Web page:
Yesterday, while swimming with my son at our neighborhood pool, I noticed a dad with his two young children. One of his kids was happy to swim, but his younger child, a little girl who was probably about two years old, wasn’t thrilled. The dad really wanted his daughter to swim. He pulled her into the water and she cried and yelled, “No! No!” Once she calmed down, he held her hands over her ears and then dipped her backwards so most of her hair got wet. Terrified, she protested again, to no avail. Finally, after she calmed down from that, he dunked her all the way under, going underwater with her.
This child had a horrible time at the pool yesterday. She screamed and cried, “No!” but her dad didn’t listen. He wanted her to be comfortable in the pool, so he forced her to “have fun.” It didn’t work. As soon as he let her go, she scrambled out of the water and covered herself with her towel.
It can be extremely frustrating when you take your child for a swim and she wants nothing to do with it. She may be terrified of the depth, or the water in general – no matter how many times you tell her “It’s just like a big bathtub!” She may feel scared to get her face wet, the water is cold, or it’s too crowded. She might feel better sitting on the side of the pool and kicking her feet for three months, while she watches the other kids splash and swim.
I was an American Red Cross swim instructor for six years. During that time, I saw a few kids who were fearless, others who sat on the side for six weeks, and others who, with a little encouragement and a lot of trust, slowly progressed each time. I didn’t touch the terrified kids. That’s just not fair to them.
Some kids will be terrified of the water. If your child is afraid of swimming, help her through her fear with these tips:
- Keep trying, but don’t force the issue. Go to the pool a few times a week. Make it fun. If your child wants to sit on the side and kick, great! If she wants to play with a bucket by the side, let her! Encourage her to play the way she wants to.
- Go in the pool yourself and show her how much fun it is. Enter the water slowly, so she sees that she can learn at her own pace. Tell her what you’re doing and ask her if she’d like to stand on the steps with you.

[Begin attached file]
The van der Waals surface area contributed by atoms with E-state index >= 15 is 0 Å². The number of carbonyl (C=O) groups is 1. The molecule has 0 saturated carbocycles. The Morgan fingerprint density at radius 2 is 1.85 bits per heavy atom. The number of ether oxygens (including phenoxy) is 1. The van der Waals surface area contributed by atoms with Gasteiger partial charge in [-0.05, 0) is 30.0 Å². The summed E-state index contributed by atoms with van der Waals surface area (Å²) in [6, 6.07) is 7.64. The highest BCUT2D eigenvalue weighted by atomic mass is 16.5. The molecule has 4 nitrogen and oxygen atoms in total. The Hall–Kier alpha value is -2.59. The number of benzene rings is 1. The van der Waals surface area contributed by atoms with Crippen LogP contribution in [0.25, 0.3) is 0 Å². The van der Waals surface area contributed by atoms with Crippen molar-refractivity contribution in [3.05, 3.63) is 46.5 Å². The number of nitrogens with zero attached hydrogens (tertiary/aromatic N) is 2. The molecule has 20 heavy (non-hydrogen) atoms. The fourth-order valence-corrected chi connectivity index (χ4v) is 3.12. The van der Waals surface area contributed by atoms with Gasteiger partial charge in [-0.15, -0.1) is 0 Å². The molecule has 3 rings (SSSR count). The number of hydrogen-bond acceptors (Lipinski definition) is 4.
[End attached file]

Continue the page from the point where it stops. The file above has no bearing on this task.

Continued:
- Praise her for any improvement. Make a big deal about the first time she goes onto the second step or reaches into the steps of the pool to retrieve a ball.
- Sign her up for swim lessons, but don’t worry if she doesn’t want to participate. Every kid is different and needs to learn in her own way and on her own time. Let her watch the instructor and other kids having fun and she will eventually feel more comfortable about exploring the water.
- Capitalize on bath time. Play in the bath for as long as she wants. Play with toys and create soft, splashing games. Tell her when you are going to wash her face and hair so she will continue to gain trust in her relationship with water.
- Create a trusting bond. When she wants to move forward (and she will), do only what she is comfortable with, such as taking her around the shallow end. The more trust she has in you, the more risks she will take later.
- Above all, listen to her fears and concerns. If she is shouting, “No!” respect her. She has to know, even as a toddler, that her voice has merit and that you respect her feelings and boundaries. It allows her to develop confidence in herself and the power of her own voice.
Is your child afraid of the pool? What are you doing to handle his fear?